Laurinda may be aimed at Young Adult readers but I enjoyed the book very much and recommend it as a thought provoking read.




A Poor Relation The Regency Lords & Ladies Collection by Joanna Maitland


If you like Regency romances, read Georgette Heyer. If you have already read all of her novels, read them again. Joanna Maitland’s A Poor Relation, which forms part of The Regency Lords & Ladies Collection, is a poor relation indeed to Miss Heyer’s novels. (Okay, okay, I admit it, that last sentence was a little obvious. I did say it in my best Regency style though).

A Poor Relation is not really as terrible as some Regency stories I have read, and on the plus side, the version I read was Large Print. As I have said before and will no doubt say again, Large Print books are easy and comfortable to read, particularly when I can’t find my glasses. However, although A Poor Relation is not the worst Regency romance I’ve ever read, it was also a long way from being the best.

To sum up, Lord Amburley, (our hero), attempted to rescue a poor, shabby damsel, who appeared to him to be in distress.

On being rescued, Miss Isabella Winstanley, (the shabby damsel and our heroine), advised Lord A in no uncertain terms she was not in distress, and did not require rescuing. Despite annoying each other, Lord A and Miss W could not stop thinking about each other, (didn’t see that coming…)

The next time our hero and heroine met, Miss W appeared to be passing herself off as a lady of fortune, which annoyed Lord A enormously. He decided to catch Miss W out in her masquerade and expose her.

After more misunderstandings than I would have thought possible, all is revealed – for readers who couldn’t figure things out back on page 3. The romance came to the only possible conclusion, a proposal from Lord A and fluttery feelings on the part of Miss W. (I could point out the really obvious here, and say that Miss W’s fluttery feelings are actually lust, but I probably don’t have to. Romance readers already know).

I think it is time I wrote my own romance story.

I’m sick of reading about beautiful 26 year old women, who are always described as being ‘past the first flush of youth’, getting all of the action.

I’ll start my Great Romance story by introducing Our Heroine, a frumpy, tired, (because she is overworked) woman. Reading is the joy of Our Heroine’s life, but she also loves to bake (and eat, hence frumpy). Sometimes when Our Heroine is feeling especially daring she puts on the roller skates she has had since she was a teenager and skates in the driveway, (and inside the house too, but don’t tell Our Hero, he gets cross when I skate inside). For Our Hero we will have a tall, grey haired, (he used to be dark, back when he had hair), good Aussie bloke who is a little bit grumpy, but he likes chicken and hot rods and a television show called Australia’s Stupidest People Do Particularly Stupid Things While Someone Else Videotapes Them So That Other Stupid People Can Watch The Television Show. Then, something will happen in this Great Romance and Our Heroine will mistakenly think something… (at about this point Our Hero is most likely in Big Trouble), then, something else will happen… (now Our Hero will think something of his own and will, no doubt, get it all wrong), and then, something else will happen and so on.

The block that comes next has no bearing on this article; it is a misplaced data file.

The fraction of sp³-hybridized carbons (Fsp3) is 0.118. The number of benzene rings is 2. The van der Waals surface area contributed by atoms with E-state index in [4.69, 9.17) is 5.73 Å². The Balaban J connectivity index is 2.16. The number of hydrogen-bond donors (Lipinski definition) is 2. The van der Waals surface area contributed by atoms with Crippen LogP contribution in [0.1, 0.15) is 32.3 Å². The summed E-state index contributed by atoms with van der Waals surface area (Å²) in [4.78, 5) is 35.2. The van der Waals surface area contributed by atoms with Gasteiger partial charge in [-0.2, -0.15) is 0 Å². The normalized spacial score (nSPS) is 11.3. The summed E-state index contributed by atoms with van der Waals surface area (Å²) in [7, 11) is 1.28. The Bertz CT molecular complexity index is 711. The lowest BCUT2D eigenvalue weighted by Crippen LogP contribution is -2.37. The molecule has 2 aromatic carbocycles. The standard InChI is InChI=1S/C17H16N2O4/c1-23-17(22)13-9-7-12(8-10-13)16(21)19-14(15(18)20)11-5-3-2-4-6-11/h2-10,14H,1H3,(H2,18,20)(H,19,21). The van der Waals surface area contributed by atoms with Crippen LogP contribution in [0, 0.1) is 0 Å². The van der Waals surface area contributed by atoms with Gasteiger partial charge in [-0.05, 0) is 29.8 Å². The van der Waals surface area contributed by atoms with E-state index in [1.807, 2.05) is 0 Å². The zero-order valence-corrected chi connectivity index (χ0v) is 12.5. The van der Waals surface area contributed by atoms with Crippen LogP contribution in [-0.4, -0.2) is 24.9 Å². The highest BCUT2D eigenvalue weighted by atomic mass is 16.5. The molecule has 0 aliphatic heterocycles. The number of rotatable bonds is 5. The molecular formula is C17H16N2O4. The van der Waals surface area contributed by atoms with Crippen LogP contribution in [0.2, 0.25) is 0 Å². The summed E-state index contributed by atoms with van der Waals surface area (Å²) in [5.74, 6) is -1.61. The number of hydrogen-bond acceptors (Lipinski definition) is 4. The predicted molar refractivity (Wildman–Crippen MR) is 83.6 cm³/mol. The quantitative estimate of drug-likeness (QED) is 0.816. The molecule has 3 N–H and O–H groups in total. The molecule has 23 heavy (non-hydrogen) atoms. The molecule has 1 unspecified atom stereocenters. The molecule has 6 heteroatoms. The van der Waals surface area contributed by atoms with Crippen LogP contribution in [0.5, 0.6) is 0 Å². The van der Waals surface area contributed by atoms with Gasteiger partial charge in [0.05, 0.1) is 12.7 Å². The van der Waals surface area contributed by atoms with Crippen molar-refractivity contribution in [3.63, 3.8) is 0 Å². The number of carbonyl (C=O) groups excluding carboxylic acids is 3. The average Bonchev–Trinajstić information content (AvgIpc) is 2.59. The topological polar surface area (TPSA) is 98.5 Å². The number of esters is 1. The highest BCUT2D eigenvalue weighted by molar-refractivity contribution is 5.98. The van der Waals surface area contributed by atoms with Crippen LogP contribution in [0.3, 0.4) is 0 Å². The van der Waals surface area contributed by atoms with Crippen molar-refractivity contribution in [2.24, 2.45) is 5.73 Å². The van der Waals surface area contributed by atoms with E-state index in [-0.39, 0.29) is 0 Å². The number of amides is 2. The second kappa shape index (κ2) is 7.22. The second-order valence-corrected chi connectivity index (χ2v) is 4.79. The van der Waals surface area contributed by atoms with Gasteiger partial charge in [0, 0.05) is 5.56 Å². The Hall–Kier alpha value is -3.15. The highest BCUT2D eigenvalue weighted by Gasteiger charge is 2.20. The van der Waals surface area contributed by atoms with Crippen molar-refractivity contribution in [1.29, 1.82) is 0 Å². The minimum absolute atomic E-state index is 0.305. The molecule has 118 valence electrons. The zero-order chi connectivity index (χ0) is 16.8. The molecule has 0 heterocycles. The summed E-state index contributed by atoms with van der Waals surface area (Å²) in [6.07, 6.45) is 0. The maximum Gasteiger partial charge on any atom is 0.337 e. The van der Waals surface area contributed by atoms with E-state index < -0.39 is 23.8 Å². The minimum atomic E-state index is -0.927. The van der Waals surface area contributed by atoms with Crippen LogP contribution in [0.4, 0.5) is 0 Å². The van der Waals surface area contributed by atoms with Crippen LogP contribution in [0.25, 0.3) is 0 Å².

I would go on writing this Great Romance story, but unfortunately I have writer’s block. You should be grateful. Go on, go and read some Georgette Heyer, you’ll like her stories much better than mine.




I Can Jump Puddles by Alan Marshall


I Can Jump Puddles by Alan Marshall was mandatory reading in Primary School for Australians of my age. As a child I loved to read, and read everything I could get my hands on, from old Reader’s Digests to Nana’s hospital romances from the 1960’s (imagine cover art of dark haired, strong jawed doctors and pretty nurses looking adoringly up at them – I suspect no one realised I was reading these) to Dad’s cowboy paperbacks (Pretty sure no one knew I was reading these either!), but for reasons I cannot remember, I truly hated I Can Jump Puddles. However, I recently found a copy in an op shop and decided to give the story another try. This time I loved it.